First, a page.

Nerves over Russia overshadow Estonian election
ESTONIANS vote Sunday in an election marked by nerves in the vulnerable NATO member over a militarily resurgent Russia and a popular pro-Kremlin party, but opinion polls suggest the centre-left coalition is poised to return to power.
Moscow’s annexation of Crimea last year and its meddling in eastern Ukraine has galvanised the EU including this eurozone member of 1.3 million people, a quarter of whom are ethnic-Russian.
Military manoeuvres by Moscow on Estonia’s border days ahead of the vote are further stoking deep concerns in Europe that the Kremlin could attempt to destabilise countries that were in its orbit during Soviet times.
Prime Minister Taavi Roivas, at 35 the EU’s youngest head of government, is tipped to hold onto power.
Analysts expect his centrist Reform party to renew its coalition with the Social Democrats, buttressed in the 101-seat parliament by a smaller conservative party.
A TNS Emor opinion poll released on the election eve Saturday showed Reform leading with a forecast 26 percent of the vote, ahead of the pro-Kremlin opposition Centre party with 22 percent and the Social Democrats with 19 percent.
The conservative IRL commanded 16 percent, with six smaller parties also running.
Earlier opinion polls had showed Centre, backed mainly by ethnic Russians, narrowly ahead. But lacking coalition partners would make it unlikely to govern.
Russia’s former world chess champion and staunch Kremlin critic Garry Kasparov took to Facebook this week to express his “personal concern” over the Centre party’s popularity.
Centre leader Edgar Savisaar lost the trust of many Estonians last year when he pledged his support for Russia’s annexation of Crimea from Ukraine.
A former Communist Party member, the current Tallinn mayor was Estonia’s first premier after independence from the USSR in 1991.
“The current security situation will stay with us for a long period of time,” Roivas has said about Europe’s worst standoff with Russia since the Cold War.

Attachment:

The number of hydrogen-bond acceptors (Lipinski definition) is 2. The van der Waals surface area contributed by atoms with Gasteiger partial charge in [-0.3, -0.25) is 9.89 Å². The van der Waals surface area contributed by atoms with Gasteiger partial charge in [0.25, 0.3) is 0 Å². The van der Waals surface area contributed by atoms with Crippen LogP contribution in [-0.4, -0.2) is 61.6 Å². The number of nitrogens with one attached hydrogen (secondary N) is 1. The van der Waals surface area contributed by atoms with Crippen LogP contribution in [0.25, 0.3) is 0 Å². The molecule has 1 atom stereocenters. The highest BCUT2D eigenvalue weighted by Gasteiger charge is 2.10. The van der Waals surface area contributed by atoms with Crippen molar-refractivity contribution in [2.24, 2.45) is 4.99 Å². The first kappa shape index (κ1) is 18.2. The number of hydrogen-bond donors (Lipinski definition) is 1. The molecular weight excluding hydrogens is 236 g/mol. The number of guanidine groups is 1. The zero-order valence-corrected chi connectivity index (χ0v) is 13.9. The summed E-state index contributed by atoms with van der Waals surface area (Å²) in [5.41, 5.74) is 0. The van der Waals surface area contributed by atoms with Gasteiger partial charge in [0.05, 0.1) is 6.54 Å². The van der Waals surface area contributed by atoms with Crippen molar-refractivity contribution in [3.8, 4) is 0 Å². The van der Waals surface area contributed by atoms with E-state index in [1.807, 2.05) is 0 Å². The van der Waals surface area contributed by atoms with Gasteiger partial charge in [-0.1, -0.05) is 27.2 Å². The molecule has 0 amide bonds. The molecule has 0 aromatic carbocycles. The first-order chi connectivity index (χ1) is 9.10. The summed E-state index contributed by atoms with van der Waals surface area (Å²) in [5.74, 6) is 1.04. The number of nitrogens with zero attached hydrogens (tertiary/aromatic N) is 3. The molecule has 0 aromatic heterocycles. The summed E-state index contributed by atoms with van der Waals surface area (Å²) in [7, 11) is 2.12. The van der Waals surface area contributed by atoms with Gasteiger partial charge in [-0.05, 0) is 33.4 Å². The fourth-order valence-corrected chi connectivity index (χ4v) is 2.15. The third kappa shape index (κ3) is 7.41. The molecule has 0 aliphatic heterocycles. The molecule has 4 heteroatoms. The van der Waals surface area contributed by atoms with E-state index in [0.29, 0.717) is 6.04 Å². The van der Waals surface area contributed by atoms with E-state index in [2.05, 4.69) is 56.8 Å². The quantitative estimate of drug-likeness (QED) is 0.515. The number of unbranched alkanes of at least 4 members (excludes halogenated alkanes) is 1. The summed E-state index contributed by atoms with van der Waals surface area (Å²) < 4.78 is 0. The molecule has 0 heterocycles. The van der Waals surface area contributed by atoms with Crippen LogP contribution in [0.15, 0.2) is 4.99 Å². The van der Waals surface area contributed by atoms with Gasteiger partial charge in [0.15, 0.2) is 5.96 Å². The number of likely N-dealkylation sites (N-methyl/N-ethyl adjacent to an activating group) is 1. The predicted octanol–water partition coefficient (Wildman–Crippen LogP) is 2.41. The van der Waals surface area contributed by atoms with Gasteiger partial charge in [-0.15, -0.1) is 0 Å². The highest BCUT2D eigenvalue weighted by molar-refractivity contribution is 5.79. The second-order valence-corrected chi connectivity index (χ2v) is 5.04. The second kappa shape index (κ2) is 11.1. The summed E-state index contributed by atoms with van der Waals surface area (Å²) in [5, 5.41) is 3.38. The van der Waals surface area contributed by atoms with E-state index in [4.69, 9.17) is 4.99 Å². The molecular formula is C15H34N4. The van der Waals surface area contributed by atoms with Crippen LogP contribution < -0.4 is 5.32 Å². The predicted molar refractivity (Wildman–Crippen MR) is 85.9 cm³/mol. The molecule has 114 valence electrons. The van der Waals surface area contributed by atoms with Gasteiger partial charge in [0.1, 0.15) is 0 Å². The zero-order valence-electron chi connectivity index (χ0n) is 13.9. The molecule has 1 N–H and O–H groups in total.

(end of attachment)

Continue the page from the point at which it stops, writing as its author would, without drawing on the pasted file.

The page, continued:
“This is not just bad weather, this is climate change.”
He is part of a chorus of Baltic leaders demanding more NATO troops, hardware and extra air patrols to counter Moscow’s heightened military overtures.
NATO will boost defences on its eastern flank with a spearhead force of 5,000 troops and command centres in six formerly communist members, including one in Estonia.
“I’m rather worried about the potential threat from Russia,” said Katrin, a teacher from the capital Tallinn who declined to provide a surname but said she supported a pro-European party.
But on Estonia’s eastern border with Russia, voters are more sanguine about the threat posed by Moscow.
“How can Russia pose a threat to NATO?.. Are they all nuts? NATO has 28 countries,” Yevgenia, an ethnic Russian pensioner who declined to provide her surname, told AFP.
“We were promised living standards like in Finland, but each year it gets worse and more people have to pick over landfills to live,” she said of the city of Narva, among the poorest in the EU, where ninety percent of the 60,000 residents are ethnic-Russian.
Bread-and-butter issues, including proposals to triple the minimum wage to 1,000 euros a month ($1,131) and lower social security premiums, are also hot election topics.
Long a paragon of fiscal responsibility in the EU, which it joined in 2004, Estonia scored 1.8 percent GDP growth in 2014, with a 2.5 percent increase expected this year.
A record 33 percent of voters used a mouse click to cast ballots, thanks to cyber-savvy Estonia’s “e-Voting” system in early polling between February 19-25.
Polling stations open from 0700 to 1800 GMT Sunday.
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